In light of recent news, and the flurry of talks that followed, this non-scientific poll was made with the intention to measure public perceptions on the controversial question of, "Are Chuukese more violent than other Micronesians?"
[UPDATE] - The purpose of this poll is not to stir emotions, but to ask a difficult question to start the process of understanding and hopefully healing. Media outlets in Guam and/or Hawaii have seemingly fallen in love with negative news stories about Micronesians, mostly Chuukese. We’re bombarded with stories and images of homelessness, killings, rapes, and general violence and negativity. I am not saying these are not newsworthy. And I am not saying that these should not be covered. Indeed they should. But there is a bigger story for us COFA citizens.
Our collective stories as Micronesians struggling to find our place in a world that others have created for us. Our search for identity, purpose, and meaning is hardly told by major news outlets or any outlet for that matter. We are thus perceived as an invading horde. A parasite or a policy concern. Never a local, always a foreigner. Never a resident but a “legal non-migrant”. When will we become a part of the community instead of being segregated into Micro-communities?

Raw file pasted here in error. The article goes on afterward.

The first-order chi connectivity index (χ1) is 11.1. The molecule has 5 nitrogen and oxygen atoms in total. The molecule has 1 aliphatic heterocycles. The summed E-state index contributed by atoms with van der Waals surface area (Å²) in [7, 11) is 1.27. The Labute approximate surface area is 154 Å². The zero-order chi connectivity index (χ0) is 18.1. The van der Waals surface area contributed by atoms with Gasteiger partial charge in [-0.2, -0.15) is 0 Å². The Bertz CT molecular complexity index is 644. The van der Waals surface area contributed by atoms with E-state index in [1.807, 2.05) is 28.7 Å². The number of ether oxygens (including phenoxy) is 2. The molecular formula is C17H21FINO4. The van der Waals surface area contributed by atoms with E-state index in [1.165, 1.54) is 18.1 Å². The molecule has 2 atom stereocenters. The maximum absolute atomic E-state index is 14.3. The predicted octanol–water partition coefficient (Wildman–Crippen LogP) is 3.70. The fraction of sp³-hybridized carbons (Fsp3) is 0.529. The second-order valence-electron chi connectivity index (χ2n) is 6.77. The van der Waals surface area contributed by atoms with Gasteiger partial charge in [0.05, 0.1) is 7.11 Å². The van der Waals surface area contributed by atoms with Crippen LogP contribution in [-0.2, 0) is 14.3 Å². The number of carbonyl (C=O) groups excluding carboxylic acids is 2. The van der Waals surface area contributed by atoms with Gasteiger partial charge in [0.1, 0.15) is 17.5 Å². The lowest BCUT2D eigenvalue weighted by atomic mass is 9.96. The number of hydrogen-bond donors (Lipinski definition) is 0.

There looks to be deep frustration and anger among our people. And many times we start to see dividing lines in the shape of comments such as, “Not all Micronesians, just the Chuukese…”, or “Those aren’t my people I’m from [insert other island]”. What have we allowed others to do to us? To COFA migrants specifically?
And for us Chuukese, when was it normal to think violence is the appropriate response? When did we begin to accept that we should not only respond with violence but with the finality of death? I was told that respect is one of the most important traits for our Chuukese culture. Is respect an outward expression only? Because we seem to not have any for ourselves. Most of the violence committed by Chuukese people is to other Chuukese people. Now why do allow this to continue?
Family is the most important thing to our Chuukese culture. We give our lives for our families and sometimes literally. But now in this globalizing world, this era of inter-connectivity, I think we need to reform our ideas of giving our lives to our family and our ideas of respect. Cultures must change organically and not forcibly to match the times we live in. Our polls and the discussions that follow, are attempts to begin that change. Reflection is step one.